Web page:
To combat financial hurdles, John encourages older adults to seek a financial advisor. Financial advisors are great resources to help people plan, budget, and find tips to stretch their finances the furthest they can go. There are also free online financial courses that can also help increase financial literacy. Overall, the most important money-saving action you can take at home is to revisit spending, cut back on costs, and take advantage of discounts and coupons.
Knowing how to budget is important but additional action must be taken to protect older adults from unexpected financial predators. Kay mentioned that fraud and scams with older adults can be complicated—there is a blurry line between free will and being taken advantage of. Oftentimes people who are being taken advantage of are willing participants, which can make it difficult to discuss. In addition, caregivers and family members are commonly the ones taking advantage of older adults. To combat this, Kay shares important tips to help older adults prevent financial exploitation and how to deal with it if it does happen.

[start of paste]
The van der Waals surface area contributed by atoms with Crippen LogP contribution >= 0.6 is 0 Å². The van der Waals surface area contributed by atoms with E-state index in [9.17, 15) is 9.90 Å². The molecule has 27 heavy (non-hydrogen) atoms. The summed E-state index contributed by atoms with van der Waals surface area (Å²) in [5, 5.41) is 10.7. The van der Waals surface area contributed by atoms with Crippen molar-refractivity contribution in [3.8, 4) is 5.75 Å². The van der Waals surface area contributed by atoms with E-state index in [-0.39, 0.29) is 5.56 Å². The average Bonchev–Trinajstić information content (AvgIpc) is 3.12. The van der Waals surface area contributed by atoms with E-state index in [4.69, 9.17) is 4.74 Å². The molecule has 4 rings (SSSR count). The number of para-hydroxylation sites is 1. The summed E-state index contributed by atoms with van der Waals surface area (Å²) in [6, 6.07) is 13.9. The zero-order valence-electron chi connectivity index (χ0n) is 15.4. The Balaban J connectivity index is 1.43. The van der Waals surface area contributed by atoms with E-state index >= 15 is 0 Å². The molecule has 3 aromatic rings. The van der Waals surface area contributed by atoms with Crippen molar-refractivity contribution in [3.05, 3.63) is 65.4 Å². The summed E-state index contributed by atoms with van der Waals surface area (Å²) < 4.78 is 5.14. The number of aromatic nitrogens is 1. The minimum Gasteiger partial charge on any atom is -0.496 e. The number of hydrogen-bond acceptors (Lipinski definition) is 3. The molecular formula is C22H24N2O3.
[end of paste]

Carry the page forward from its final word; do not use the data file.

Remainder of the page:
The most common types of scams or fraud older adults can experience are imposter scams and identity theft. Imposter scams usually come via texts, calls, and e-mails posing as a government agency, utility, or company. These scams usually demand gift cards or wire transfers with a sense of urgency. Kay points out that the biggest red flag are messages that tell you to act immediately and do not give you the chance to talk about it with others. Another red flag to look out for are messages that claim you have won a prize or promise you something that is too good to be true. Knowing about and looking out for these types of messages helps the recipient make better judgments and can prevent them from falling into a trap.